Team discussing noises near Jerry Hestand’s tree stand, then another knock is heard (MP3, 381 KB)
Rock throwing was also noted by each of the teams on numerous occasions. Although the NAWAC observers noted the occasional drop of hickory nuts, they also observed the sharper and much louder bangs of rocks striking the cabins. One cabin in particular, situated near the base of a mountain, seemed to be a favorite target. Team members repeatedly cleared the roof of rocks during the operation and checked regularly for new rocks. On at least one-half dozen occasions during the following weeks, what observers interpreted as rock impacts during the night were confirmed the following morning with the discovery of new rocks on the roof.
Sound of possible rock impact and loud knock (MP3, 678 KB)
The NAWAC observers heard other forms of behaviors such as a variety of bizarre and distinctive vocalizations and apparent nocturnal stalking and harassment activities they could not ascribe to known species. Sounds resembling heavy running footfalls were noted by several members in association with other events, as when investigating a wood knock sound, checking for the source of a building being repeatedly struck, or after flushing animals during the night that retreated unseen through the thick vegetation or up the steep mountainside.
Sound of approaching footfalls to recorder location and subsequent rapping noise (MP3, 937 KB)
The Delta team brought a Marantz audio recorder with a Sennheiser microphone; it was used one night to document sounds and it produced some extremely interesting results, including vocalizations resembling some of those captured decades earlier in northern California, the so-called Sierra Sounds. The recorded vocalizations were sent to bear expert Dr. Lynn Rogers for an opinion; he reported back that the sounds were not made by black bears.
Vocalization Sound File (MP3, 935 KB)
As a result of working with the Reconyx cameras on a near daily basis for weeks on end, team members arrived at surprising, and disappointing, impressions regarding the cameras’ usefulness. For example, on one occasion during the first week in June, a very large black bear approached the cabin where the Alpha team was staying, entering a field of view covered by three cameras. No pictures were obtained. In the following days and weeks, team members closely approaching cameras, or even intentionally passing back and forth in front of cameras, also failed to produce images. The high summer temperatures may have played a role in this failure to obtain photos. Upon contacting Reconyx technicians to report these observations, Chris Buntenbah was informed that another factor could be related to the built-in design which required animals or subjects to pass from one detection zone to another zone to trigger the units.
In spite of the failures of the cameras, team members made two daytime observations of wood apes during the second month of Operation Endurance. Foot impressions were observed, but it proved impossible to track the creatures very far. Two apparent foot impressions, one small and one large, found in soft patches of soil were cast in the following weeks.
The first creature, observed on 3 July 2011 at approximately 7:15 PM, was described by the NAWAC observer as a smoothly walking brown-colored upright figure approximately 6.5 feet tall or taller. The observation lasted about two or three seconds and was made at a distance of about thirty yards. Team members subsequently observed tracks and foot imprints, one displaying what appeared to be toe impressions. Heel-to-heel distances between some of the prints varied from 52 to 64 inches. One print was seen to have crushed a limb that remained unaffected when stood on by a team member weighing 200 pounds, an indication that the print maker was very heavy.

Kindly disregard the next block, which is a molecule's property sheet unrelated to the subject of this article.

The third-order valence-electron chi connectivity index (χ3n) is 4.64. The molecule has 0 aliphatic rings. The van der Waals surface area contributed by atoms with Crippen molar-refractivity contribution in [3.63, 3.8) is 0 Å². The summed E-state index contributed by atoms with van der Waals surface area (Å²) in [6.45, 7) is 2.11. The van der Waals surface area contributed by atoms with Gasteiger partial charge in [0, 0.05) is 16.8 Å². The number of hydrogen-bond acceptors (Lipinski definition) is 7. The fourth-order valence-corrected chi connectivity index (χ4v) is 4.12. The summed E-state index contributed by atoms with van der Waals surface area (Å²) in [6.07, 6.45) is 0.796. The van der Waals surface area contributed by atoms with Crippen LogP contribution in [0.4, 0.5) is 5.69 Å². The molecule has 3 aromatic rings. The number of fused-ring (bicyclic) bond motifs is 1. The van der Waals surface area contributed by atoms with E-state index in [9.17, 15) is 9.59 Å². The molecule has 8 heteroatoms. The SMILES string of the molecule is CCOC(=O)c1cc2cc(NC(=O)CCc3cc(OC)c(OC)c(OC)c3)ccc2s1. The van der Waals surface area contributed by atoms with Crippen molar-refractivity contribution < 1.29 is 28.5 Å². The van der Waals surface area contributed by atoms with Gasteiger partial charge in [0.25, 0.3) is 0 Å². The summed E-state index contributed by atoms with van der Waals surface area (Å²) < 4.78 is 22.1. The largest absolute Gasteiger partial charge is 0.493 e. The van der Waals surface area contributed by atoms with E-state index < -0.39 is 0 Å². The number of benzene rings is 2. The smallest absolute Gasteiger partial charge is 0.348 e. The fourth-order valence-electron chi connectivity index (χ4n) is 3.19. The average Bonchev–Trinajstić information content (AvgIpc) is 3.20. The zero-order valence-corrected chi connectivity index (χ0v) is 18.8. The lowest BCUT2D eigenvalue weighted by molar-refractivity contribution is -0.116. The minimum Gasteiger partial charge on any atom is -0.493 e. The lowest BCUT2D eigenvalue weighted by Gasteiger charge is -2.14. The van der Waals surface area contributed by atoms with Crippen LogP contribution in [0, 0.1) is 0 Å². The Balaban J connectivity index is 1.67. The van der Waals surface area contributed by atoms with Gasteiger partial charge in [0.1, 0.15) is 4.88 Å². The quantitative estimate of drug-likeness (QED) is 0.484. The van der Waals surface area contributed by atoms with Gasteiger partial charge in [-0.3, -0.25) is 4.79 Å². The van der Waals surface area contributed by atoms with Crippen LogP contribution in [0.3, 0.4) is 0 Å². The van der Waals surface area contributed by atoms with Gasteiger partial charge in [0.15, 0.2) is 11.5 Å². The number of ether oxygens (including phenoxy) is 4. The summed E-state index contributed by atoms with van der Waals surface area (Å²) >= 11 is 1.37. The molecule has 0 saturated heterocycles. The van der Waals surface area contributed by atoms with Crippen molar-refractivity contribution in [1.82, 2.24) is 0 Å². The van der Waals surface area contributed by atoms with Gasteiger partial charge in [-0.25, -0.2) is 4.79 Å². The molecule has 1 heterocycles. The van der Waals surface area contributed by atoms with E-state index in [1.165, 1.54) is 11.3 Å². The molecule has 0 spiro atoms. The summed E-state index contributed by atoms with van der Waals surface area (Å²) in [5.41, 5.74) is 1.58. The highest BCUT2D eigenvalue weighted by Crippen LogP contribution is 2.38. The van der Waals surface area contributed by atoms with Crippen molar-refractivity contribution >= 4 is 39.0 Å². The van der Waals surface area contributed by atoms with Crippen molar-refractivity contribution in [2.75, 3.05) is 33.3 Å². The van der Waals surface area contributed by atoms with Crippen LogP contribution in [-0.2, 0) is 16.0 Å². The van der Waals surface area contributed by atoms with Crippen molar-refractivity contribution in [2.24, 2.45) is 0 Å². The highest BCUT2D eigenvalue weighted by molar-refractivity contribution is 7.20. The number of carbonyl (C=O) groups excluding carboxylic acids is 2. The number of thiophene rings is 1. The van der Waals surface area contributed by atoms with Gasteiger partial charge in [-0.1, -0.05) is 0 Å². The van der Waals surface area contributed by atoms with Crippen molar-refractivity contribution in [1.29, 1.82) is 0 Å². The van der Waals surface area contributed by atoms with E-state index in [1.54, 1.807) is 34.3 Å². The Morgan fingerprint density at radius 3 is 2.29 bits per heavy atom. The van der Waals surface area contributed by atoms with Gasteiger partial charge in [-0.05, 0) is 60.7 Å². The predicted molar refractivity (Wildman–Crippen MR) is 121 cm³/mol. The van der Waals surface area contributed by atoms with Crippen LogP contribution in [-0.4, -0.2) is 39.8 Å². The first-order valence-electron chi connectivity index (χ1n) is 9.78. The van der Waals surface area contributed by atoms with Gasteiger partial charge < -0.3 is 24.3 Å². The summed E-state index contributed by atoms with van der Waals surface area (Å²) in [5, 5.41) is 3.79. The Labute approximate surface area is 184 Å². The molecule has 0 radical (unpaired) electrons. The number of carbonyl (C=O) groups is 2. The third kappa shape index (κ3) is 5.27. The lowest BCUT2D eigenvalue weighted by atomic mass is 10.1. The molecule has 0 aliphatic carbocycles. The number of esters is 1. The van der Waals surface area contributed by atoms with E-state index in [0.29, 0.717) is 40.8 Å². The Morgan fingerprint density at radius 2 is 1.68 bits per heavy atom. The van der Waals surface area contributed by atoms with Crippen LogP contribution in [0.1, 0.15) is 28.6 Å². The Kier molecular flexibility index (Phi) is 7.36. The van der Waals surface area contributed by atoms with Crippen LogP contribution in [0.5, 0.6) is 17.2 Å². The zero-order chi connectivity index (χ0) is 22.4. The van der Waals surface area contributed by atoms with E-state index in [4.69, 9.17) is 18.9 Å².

The NAWAC investigator fired upon the animal with an auto-loading shotgun in an attempt to collect a specimen. The creature ran off and no blood was found before the loss of daylight. Additional teams returned to the area in the following days to continue the search for evidence. Stones with apparent blood stains were subsequently discovered a short distance east of the original sighting location in the dry creek bed that is adjacent to the cabins. Several, but not all, of the rocks were collected. Another team was sent to collect the remaining rocks, but a hard rainfall took place on the day of their arrival, and the team was unable to locate any more of the rocks.
The member who identified and followed the blood trail is a very experienced trapper, tracker, and lifelong hunter. He stated, “It was traveling down the rocky creek bed for a fair distance and dropped very little blood.” In his opinion, the coloring, sparse distribution and drop pattern of the blood evidence was not indicative of a mortally, or even significantly, wounded animal. The observed blood pattern, he said, was almost certainly produced by a slow steady drip from a flesh wound, probably to either an arm or leg.
Using the Bluestar Forensic blood-visualizing agent, the material on one of the collected rocks tested positive for the presence of blood. Genetic testing is planned.
With thanks to the following NAWAC members, without whose dedication this operation would not have been possible:
Alpha team: Daryl Colyer, Travis Lawrence, Mike Mayes, Tod Pinkerton
Bravo team: Bill Coffman, Travis Lawrence, Mark McClurkan
Charlie team: Chris Buntenbah, Phil Burrows, Jerry Hestand, Alton Higgins
Delta team: Paul Bowman, Daryl Colyer, Jeff Davidson, Alex Diaz
Echo team: Daryl Colyer, Alex Diaz, Ken Helmer, Alton Higgins, Travis Lawrence
Foxtrot team: Shannon Graham, Shannon Mason, Brad McAndrews, Mark McClurkan
Golf team: Chris Buntenbah, David Hestand, Jerry Hestand, Mark McClurkan, Ken Stewart
Hotel team: Lyle Blackburn, Sandy Blackburn, Phil Burrows
India team: Paul Bowman, Travis Carr
Juliet team: Brian Brown, Chris Buntenbah, Daryl Colyer, and Brad McAndrews
Sequin, E. S., Brussard, P. F., Jaeger, M. M., & Barrett, R. H. (2003). Wariness of coyotes to camera traps relative to social status and territory boundaries. Retrieved from http://digitalcommons.unl.edu/cgi/viewcontent.cgi?article=1227&context=icwdm_usdanwrc